News Release

A reconstruction of prehistoric temperatures for some of the oldest archaeological sites in North America

Scientists used a new technique that examines temperature records stored in bacteria to better understand the environmental conditions that may have led to the earliest human migrations into the Americas

Peer-Reviewed Publication

Desert Research Institute

Study photo

image: Jennifer Kielhofer sampling for charcoal and biomarkers (GDGTs) at Keystone Dune in Alaska, one of the study sites as well as one of the older archaeological sites in the area (dating back ~13,000 years). view more 

Credit: Jennifer Kielhofer

Scientists often look to the past for clues about how Earth’s landscapes might shift under a changing climate, and for insight into the migrations of human communities through time. A new study offers both by providing, for the first time, a reconstruction of prehistoric temperatures for some of the first known North American settlements.

The study, published in Quaternary Science Reviews, uses new techniques to examine the past climate of Alaska’s Tanana Valley. With a temperature record that reaches back 14,000 years, researchers now have a glimpse into the environment that supported humans living at some of the continent’s oldest archaeological sites, where mammoth bones are preserved alongside evidence of human occupation. Reconstructing the past environment can help scientists understand the importance of the region for human migration into the Americas.

“When you think about what was happening in the Last Glacial Maximum, all these regions on Earth were super cold, with massive ice sheets, but this area was never fully glaciated,” says Jennifer Kielhofer, Ph.D., a paleoclimatologist at DRI and lead author of the study. “We're hypothesizing that if this area was comparatively warm, maybe that would have been an attractive reason to come there and settle.”

Kielhofer conducted the research during her doctoral studies at the University of Arizona, and was attracted to the Alaska location because of the wealth of research expertise being focused on the area. She also saw an opportunity to contribute to scientific understanding of a part of the world that is particularly sensitive to global climate change.

“We have to look to the past to try to better constrain how these areas have responded previously,” she said, “and how they might respond in the future under climate scenarios that we predict.”

Earlier research had relied on coarse temperature records by examining changes in vegetation and pollen. However, this information can only provide a general sense of whether a region was warming or cooling over time. To obtain a more precise history of temperatures, Kielhofer examined soil samples from the archeological sites. Using a technique known as brGDGT paleothermometry, she examined temperature records stored in bacteria to obtain a record of mean annual air temperature above freezing with a precision within about 2.8 degrees Celsius.

“Bacteria are everywhere,” she said. “That's great because in areas where you might not have other means of recording or assessing past temperature, you have bacteria. They can preserve for millions of years, so it's a great opportunity to look at pretty much anywhere on Earth.”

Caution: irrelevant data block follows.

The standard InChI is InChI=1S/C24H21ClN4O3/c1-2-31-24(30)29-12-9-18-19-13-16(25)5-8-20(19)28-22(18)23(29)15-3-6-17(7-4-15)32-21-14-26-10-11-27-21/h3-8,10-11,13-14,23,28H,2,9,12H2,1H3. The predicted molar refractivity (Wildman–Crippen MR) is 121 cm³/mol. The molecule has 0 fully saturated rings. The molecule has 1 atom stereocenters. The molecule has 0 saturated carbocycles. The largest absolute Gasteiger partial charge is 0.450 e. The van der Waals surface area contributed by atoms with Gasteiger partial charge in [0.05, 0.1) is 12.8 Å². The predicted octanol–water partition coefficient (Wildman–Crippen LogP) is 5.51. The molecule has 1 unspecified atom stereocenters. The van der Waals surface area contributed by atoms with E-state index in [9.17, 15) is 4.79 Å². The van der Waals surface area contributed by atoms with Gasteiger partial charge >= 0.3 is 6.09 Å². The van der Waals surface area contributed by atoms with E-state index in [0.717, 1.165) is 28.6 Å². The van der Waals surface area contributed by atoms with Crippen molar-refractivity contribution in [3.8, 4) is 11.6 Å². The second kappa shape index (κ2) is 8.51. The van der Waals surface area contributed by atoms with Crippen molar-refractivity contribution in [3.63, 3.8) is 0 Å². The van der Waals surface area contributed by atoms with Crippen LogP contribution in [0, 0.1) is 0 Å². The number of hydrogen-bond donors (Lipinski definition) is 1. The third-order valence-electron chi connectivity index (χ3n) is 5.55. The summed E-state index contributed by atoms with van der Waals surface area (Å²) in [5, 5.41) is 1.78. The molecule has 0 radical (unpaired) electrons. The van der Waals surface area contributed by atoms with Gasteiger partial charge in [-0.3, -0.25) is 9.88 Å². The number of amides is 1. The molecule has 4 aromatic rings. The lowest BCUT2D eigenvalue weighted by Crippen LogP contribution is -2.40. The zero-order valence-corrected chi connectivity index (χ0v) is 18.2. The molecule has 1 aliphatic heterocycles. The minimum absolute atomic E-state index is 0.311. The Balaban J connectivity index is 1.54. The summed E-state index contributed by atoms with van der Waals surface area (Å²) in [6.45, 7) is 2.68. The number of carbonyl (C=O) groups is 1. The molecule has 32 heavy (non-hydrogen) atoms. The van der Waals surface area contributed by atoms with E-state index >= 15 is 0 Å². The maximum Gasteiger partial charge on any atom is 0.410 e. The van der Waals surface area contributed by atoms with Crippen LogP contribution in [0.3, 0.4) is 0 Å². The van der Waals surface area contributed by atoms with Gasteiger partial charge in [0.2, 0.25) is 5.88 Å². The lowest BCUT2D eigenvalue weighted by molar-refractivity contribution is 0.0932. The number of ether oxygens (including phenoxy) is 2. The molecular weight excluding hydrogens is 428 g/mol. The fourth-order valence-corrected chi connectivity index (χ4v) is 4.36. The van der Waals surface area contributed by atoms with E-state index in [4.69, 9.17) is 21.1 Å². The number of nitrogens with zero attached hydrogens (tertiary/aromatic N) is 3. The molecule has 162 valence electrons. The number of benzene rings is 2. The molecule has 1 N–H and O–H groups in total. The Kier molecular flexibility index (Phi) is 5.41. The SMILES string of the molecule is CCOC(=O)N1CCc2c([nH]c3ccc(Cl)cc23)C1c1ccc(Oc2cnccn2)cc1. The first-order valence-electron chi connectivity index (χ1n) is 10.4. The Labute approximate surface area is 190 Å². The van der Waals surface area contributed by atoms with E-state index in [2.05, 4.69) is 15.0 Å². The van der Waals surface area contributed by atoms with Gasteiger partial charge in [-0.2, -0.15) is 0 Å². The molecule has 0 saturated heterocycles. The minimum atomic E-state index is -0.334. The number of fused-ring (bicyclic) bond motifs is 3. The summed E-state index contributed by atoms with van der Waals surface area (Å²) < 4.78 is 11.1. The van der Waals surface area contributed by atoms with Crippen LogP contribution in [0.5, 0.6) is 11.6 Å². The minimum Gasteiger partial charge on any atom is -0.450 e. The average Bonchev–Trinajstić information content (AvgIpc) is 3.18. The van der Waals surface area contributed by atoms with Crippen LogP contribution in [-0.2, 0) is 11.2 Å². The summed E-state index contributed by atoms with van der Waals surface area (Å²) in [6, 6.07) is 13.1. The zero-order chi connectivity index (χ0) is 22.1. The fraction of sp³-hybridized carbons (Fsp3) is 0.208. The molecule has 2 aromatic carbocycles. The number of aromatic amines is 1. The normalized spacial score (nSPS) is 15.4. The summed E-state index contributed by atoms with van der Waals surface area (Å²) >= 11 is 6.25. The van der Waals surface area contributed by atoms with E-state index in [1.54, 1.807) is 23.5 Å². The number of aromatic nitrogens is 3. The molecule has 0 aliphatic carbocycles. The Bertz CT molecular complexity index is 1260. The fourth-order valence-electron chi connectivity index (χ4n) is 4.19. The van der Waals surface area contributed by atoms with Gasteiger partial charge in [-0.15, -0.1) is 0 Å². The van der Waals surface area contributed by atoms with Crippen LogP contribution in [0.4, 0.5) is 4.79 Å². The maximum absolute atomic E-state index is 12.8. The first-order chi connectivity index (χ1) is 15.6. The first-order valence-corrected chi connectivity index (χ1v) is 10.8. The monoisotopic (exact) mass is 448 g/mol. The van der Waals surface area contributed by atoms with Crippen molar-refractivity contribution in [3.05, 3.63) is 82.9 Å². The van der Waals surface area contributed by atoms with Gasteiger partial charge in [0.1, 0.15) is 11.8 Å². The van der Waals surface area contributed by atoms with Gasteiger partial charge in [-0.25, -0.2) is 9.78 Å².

The results were surprising, she said, because many scientists had previously believed that the region experienced large swings in temperature, which may have contributed to the movement of early humans. But Kielhofer’s data showed that temperatures in the Tanana Valley remained fairly stable over time.

“The region wasn't really responding to these global scale climate changes as we might expect,” she said. “Because temperatures are really stable through this record, we can't necessarily use temperature as a way to explain changes in human occupation or adaptation through time, as scientists have previously tried to do.”

Kielhofer’s now turning her attention to other historical records, like changes in aridity, that could help explain how conditions in this region influenced early human communities. 


Study authors include: Jennifer Kielhofer (DRI/University of Arizona), Jessica Tierney (Univ. of Arizona), Joshua Reuther (Museum of the North, Univ. of Alaska Fairbanks), Ben Potter and Charles Holmes (Univ. of Alaska Fairbanks), François Lanoë (Univ. of Arizona), Julie Esdale (Colorado State), Matthew Wooller and Nancy Bigelow (Univ. of Alaska Fairbanks).



About DRI

The Desert Research Institute (DRI) is a recognized world leader in basic and applied environmental research. Committed to scientific excellence and integrity, DRI faculty, students who work alongside them, and staff have developed scientific knowledge and innovative technologies in research projects around the globe. Since 1959, DRI’s research has advanced scientific knowledge on topics ranging from humans’ impact on the environment to the environment’s impact on humans. DRI’s impactful science and inspiring solutions support Nevada’s diverse economy, provide science-based educational opportunities, and inform policymakers, business leaders, and community members. With campuses in Las Vegas and Reno, DRI serves as the non-profit research arm of the Nevada System of Higher Education. For more information, please visit

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